‘This Real Night’ was to be the second volume of a trilogy that would tell the story of a century, but the trilogy was never completed. The first book, ‘The Fountain Overflows’ was published in 1956 but this book wasn’t published until 1984, a year after the author’s death and the final, incomplete book was published not long after, with notes suggesting what might have followed.
I loved ‘The Fountain Overflows’ and I was delighted to find that this book picked up the threads of that story not too much further into the future. I was pulled right back …
The Aubrey children have lost their father, who left one day and never came back, but their world is stable, and their mother had been able to sell paintings that she knew were real but had led him to believe were copies for significant sums of money.
The musical daughters, Mary and Rose, were moving towards careers as concert pianists, have were studying in musical academies in London. They suffered some setbacks as they stepped out into the world, but there was nothing that really hindered their progress.
Though that is not to say that they were entirely confident.
“Every time we left our pianos the age gave us such assurances that there was to be a new and final establishment of pleasure upon earth. True that when we were at our pianos we knew that this was not true. There is something in the great music that we played which told us that promise will not be kept.”
They were determined to be independent, and unimpressed by the only alternative that might be open to them:
“Indeed marriage was to us a descent into a crypt where, by the tremulous light of smoking torches, there was celebrated a glorious rite of a sacrificial nature. Of course it was beautiful, we saw that. But we meant to stay in the sunlight, and we knew of no end which we could serve by offering ourselves up as a sacrifice.”
Their elder sister, Cordelia, saw the world rather differently. She had been heartbroken when she had been forced to face the fact that she lacked the emotional understanding of music needed to make it a career. She had picked it up and re-set her course in life, hoping for a secure future as the wife of a successful man, and fearing that her unconventional home and her inexplicably absent father would harm her prospects.
I was sorry that her sisters, her mother and her author completely failed to understand Cordelia, that they had no time or sympathy for her. She could be trying, but she really deserved better.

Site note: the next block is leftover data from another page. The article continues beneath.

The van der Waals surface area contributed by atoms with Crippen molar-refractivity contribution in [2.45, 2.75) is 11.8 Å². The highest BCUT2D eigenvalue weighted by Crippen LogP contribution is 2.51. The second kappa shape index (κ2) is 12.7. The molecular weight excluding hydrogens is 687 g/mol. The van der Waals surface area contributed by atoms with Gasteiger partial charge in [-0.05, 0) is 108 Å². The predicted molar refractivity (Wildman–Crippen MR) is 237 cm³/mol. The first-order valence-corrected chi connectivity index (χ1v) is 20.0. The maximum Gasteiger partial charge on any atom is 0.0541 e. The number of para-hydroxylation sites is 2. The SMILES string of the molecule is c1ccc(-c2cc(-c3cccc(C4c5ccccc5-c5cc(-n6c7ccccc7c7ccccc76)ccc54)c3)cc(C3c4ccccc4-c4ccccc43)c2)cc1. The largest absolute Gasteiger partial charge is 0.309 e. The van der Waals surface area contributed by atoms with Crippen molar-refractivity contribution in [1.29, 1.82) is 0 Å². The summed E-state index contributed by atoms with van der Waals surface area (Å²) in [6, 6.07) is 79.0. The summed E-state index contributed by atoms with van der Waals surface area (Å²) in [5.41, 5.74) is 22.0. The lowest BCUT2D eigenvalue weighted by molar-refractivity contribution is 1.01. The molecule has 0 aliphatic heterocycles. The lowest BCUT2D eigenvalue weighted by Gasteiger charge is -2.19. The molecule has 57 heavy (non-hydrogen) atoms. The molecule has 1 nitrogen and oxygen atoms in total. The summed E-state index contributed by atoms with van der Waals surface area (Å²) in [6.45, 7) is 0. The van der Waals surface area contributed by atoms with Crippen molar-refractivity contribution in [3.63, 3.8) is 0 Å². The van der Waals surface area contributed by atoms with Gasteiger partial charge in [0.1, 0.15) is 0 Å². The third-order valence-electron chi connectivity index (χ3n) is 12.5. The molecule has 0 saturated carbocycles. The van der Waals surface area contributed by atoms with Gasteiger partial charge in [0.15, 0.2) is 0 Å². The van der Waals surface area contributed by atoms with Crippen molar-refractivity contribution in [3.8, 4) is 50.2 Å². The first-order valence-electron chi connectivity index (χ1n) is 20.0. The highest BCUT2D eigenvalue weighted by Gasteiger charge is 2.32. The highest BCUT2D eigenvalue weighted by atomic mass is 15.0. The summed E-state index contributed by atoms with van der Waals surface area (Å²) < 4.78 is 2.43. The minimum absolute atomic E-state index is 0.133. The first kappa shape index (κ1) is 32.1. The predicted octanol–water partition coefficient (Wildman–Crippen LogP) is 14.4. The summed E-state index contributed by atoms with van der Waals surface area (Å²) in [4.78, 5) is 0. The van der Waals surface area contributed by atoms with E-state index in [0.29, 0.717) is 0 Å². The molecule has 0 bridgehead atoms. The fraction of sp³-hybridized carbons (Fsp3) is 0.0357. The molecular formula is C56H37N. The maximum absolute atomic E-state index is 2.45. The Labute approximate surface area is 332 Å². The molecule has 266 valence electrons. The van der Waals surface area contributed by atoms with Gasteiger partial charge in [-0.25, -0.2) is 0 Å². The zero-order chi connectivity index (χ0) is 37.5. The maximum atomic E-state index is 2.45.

They had much more time for their cousin Rosamund; maybe because shared their desire for independence and was working towards a career as a nurse, and maybe because they understood that she had talents quite unlike their own. She had played chess with their father, she and her mother continued to sew to support themselves ….
The family was completed by their young brother, Richard Quinn, who seemed almost too lovely, bright and charming to be true.
The picture of family life was captivating and rich with detail. Rebecca West wrote beautifully and her writing is full of sentences and expressions to cherish.
Familiar family friends re-appeared; the family’s social circle was small but it cut right across social classes. They often saw Mr Morpurgo, who was both wealthy and generous, and they also regularly visited a riverside pub, where the landlord was an old family friend.
Those friendships allowed Rebecca West to say a great deal about social issues, by means of extended scenes portraying two very different visits.
This book stands alone, but you really should read ‘The Fountain Overflows’ first.
I think that first book is stronger than this one; they are both idiosyncratic and oddly structured, but the first book was more polished, it had a stronger narrative, and I found the characters rather more engaging when they were younger. I can quite believe that Rebecca West hadn’t quite finished with her manuscript when she died.
The ending is perfectly done and heart-breaking. The passing of time has consequences, and the Great War casts a shadow.
This is a story that draws on the authors own life, without being entirely autobiographical; and it does feel authentic. That’s why I feel so attached to this family, why I can love this book for its strengths and forgive it for its weaknesses; and why I want to read the next, unfinished book to find out the future holds for the surviving members of the Aubrey family.